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TV Shows that Go Beyond the Bechdel Test

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We recently published a post on TV shows that pass the Bechdel test. But that’s just one test we can use to assess our television shows. It’s time we go beyond that.

Several years ago (remember 2017?) FiveThirtyEight examined movies that went beyond the Bechdel Test using a variety of criteria. We’ll take a look at some of these tests and suggest some current TV shows that make the grade. 

The Waithe Test

The Waithe Test, named after producer, writer, actor, and all around badass Lena Waithe. 

This test looks to see if:

  • There’s a Black woman in the work,
  • who’s in a position of power
  • and she’s in a healthy relationship

Here’s what we’ve found:

  • We could literally only find ONE show that passes, and even then just because of the most recent season: The latest season of Star Trek: Discovery. With Michael’s new role as Captain of Discovery and her relationship with Book, the show narrowly squeaks by. (Though her relationship with Book is, um, a little tense at the moment).
The Ko Test

The Ko Test, named after Dear White People actress and writer Naomi Ko.

This test looks to see if:

  • There’s a non-white, female-identifying person in the film,
  • who speaks in five or more scenes,
  • and speaks English

Here’s what we’ve found:

The Villalobos Test

The Villalobos Test, named after producer and writer Ligiah Villalobos.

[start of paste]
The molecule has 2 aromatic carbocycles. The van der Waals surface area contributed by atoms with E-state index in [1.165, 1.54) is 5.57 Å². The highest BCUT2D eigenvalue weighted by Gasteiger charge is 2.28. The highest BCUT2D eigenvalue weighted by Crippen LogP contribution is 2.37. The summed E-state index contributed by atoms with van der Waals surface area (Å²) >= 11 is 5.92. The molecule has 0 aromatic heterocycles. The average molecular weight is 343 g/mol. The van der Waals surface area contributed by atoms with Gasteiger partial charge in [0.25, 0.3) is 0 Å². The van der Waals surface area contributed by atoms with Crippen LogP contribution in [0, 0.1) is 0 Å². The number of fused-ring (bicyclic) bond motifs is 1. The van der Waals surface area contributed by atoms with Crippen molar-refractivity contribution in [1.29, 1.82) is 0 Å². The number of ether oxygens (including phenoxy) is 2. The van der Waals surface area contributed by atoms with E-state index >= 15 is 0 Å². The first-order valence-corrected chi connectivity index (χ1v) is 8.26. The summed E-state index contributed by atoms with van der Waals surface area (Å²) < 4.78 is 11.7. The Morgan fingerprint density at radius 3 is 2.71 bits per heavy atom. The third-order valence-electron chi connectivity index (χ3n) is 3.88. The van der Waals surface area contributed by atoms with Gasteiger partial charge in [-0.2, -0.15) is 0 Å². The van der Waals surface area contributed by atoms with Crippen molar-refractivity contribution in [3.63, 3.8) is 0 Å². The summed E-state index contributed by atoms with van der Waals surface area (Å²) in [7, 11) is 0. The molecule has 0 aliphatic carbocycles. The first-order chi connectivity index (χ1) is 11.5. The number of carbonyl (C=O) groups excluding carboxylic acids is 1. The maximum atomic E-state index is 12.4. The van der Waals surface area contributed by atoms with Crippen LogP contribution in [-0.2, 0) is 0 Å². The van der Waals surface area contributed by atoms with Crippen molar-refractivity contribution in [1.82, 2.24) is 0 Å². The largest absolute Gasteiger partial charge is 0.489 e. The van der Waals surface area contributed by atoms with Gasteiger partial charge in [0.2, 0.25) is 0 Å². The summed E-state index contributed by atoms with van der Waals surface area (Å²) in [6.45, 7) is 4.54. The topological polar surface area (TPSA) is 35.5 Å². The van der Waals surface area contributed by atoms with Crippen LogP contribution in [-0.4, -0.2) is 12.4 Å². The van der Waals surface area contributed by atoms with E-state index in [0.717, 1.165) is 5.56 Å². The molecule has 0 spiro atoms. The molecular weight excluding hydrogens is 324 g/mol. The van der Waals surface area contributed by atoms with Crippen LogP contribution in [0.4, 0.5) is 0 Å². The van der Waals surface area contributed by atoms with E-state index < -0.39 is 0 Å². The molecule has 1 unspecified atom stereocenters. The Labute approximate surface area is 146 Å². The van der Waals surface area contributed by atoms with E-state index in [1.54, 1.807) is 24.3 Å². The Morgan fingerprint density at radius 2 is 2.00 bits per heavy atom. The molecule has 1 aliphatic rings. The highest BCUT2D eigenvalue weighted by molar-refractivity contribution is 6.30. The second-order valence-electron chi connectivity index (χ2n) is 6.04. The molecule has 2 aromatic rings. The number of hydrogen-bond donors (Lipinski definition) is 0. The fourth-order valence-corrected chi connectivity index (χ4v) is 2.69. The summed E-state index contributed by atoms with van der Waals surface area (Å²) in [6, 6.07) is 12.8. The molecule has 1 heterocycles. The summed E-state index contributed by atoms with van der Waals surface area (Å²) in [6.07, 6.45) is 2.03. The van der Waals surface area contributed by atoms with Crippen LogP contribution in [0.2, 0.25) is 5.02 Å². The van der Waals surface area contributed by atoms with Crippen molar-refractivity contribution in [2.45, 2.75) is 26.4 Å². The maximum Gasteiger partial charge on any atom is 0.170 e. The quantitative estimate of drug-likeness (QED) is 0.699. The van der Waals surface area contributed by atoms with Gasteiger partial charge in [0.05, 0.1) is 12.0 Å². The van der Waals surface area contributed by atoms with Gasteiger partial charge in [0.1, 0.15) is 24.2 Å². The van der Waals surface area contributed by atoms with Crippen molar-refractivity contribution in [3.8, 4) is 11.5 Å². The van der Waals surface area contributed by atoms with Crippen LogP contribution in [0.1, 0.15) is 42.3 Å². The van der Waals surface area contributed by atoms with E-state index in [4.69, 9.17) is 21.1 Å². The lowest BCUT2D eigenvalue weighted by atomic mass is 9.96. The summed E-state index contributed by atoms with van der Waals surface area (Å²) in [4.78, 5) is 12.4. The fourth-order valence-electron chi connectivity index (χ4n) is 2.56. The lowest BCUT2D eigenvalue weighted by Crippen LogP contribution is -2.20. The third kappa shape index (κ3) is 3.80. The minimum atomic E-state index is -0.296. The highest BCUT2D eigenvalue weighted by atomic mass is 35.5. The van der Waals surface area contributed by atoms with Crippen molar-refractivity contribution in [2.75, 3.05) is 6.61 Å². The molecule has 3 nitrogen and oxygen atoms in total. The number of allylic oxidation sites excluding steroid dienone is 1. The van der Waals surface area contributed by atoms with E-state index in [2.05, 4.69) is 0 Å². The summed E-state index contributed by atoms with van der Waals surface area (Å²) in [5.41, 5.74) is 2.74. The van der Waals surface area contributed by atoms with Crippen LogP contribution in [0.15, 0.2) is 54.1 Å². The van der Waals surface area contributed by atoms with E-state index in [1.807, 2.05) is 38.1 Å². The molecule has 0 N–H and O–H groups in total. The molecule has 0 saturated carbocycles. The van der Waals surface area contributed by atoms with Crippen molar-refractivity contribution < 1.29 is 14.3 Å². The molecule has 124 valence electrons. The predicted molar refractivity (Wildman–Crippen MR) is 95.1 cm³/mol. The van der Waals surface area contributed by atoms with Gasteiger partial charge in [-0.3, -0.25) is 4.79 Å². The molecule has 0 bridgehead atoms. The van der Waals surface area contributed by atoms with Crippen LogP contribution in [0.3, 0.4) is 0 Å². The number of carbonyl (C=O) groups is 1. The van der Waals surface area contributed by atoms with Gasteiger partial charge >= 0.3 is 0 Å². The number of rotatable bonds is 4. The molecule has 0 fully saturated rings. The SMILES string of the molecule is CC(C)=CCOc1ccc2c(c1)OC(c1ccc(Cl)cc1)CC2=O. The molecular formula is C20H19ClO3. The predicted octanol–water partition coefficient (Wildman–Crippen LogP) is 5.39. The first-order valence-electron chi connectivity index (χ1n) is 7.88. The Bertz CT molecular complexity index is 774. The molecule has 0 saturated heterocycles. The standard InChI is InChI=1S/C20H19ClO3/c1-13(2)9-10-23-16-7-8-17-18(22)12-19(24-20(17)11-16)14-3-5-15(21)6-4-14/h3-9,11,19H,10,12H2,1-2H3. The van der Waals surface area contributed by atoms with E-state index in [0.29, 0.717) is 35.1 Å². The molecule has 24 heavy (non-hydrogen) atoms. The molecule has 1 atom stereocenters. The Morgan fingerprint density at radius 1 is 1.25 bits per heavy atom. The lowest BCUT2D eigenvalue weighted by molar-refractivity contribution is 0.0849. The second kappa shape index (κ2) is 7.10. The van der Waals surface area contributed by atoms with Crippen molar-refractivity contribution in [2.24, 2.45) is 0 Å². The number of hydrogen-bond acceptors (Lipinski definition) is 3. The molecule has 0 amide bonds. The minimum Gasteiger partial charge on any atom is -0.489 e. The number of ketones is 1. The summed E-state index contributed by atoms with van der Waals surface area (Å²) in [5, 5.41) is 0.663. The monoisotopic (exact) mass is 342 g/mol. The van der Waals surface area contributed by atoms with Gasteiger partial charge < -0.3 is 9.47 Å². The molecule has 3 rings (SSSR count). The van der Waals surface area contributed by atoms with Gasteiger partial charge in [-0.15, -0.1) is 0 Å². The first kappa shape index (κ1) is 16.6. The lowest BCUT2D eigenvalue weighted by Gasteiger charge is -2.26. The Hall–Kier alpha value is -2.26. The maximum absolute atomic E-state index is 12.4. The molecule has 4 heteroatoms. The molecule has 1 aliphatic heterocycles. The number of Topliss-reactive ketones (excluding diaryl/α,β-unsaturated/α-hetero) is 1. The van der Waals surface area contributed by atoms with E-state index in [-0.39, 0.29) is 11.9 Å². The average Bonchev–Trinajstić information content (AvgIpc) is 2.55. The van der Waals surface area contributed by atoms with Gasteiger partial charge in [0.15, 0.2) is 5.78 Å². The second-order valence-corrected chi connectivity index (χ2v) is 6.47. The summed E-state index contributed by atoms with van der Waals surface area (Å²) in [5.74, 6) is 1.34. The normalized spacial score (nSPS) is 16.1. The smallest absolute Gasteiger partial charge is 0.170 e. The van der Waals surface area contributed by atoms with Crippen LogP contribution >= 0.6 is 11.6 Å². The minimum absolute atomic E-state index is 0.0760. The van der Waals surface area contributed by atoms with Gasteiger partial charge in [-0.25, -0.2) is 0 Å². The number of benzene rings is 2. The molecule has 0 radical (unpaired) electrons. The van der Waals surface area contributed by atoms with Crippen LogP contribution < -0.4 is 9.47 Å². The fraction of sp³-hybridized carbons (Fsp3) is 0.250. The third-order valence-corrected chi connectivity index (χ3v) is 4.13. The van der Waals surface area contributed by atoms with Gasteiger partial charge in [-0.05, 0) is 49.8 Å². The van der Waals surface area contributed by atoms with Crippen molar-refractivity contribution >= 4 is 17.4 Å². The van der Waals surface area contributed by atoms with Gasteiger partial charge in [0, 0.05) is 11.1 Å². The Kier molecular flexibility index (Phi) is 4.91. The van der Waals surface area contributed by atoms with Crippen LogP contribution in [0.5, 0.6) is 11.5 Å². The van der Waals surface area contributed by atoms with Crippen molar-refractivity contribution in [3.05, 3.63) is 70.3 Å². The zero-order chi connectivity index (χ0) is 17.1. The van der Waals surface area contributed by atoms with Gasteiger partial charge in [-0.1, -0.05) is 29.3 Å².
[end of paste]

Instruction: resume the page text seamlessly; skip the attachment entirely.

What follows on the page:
This test looks to see if: 

  • The film has a Latina lead,
  • and the lead or another Latina character is shown as professional or college educated, 
  • and speaks in unaccented English, 
  • and is not sexualized

Here’s what we’ve found:

  • Brooklyn Nine-Nine: We love Amy Santiago! She’s geeky like us. 🤓
  • Euphoria: it’s as though Euphoria was built to address this test as the main character is Latina, speaks in unaccented English and she addresses sexuality and drug use… whew
  • One Day at a Time: The show’s Cuban family features a mix of generations, stories, laughs, and love
The Peirce Test

The Peirce Test, named after director Kimberly Peirce.

This test looks to see if: 

  • There’s a female character who is a protagonist or antagonist with her own story,
  • the female lead has dimension and exists authentically with needs and desires that she pursues through dramatic action,
  • and the audience can empathize with or understand the female lead’s desires and actions

Here’s what we’ve found:

The Villarreal test

The Villarreal Test, named after producer Lindsey Villarreal.

This test looks to see if:

  • The lead female character is NOT introduced as one of three common stereotypes in her first scene: as sexualized; as hardened, expressionless or soulless; or as a matriarch (tired, older or overworked)

But failing shows can redeem themselves if the lead female character is later shown to be three or more of the following:

  • Someone with a career where she is in a position of authority or power
  • A mother
  • Someone who’s reckless or makes bad decisions
  • Someone who is sexual or chooses a sexual identity of her own

Here’s what we’ve found:

I’m sure we’ve missed some, so please tell us what else we should add and if you have any tests beyond the Bechdel test that you’d like to see television shows pass!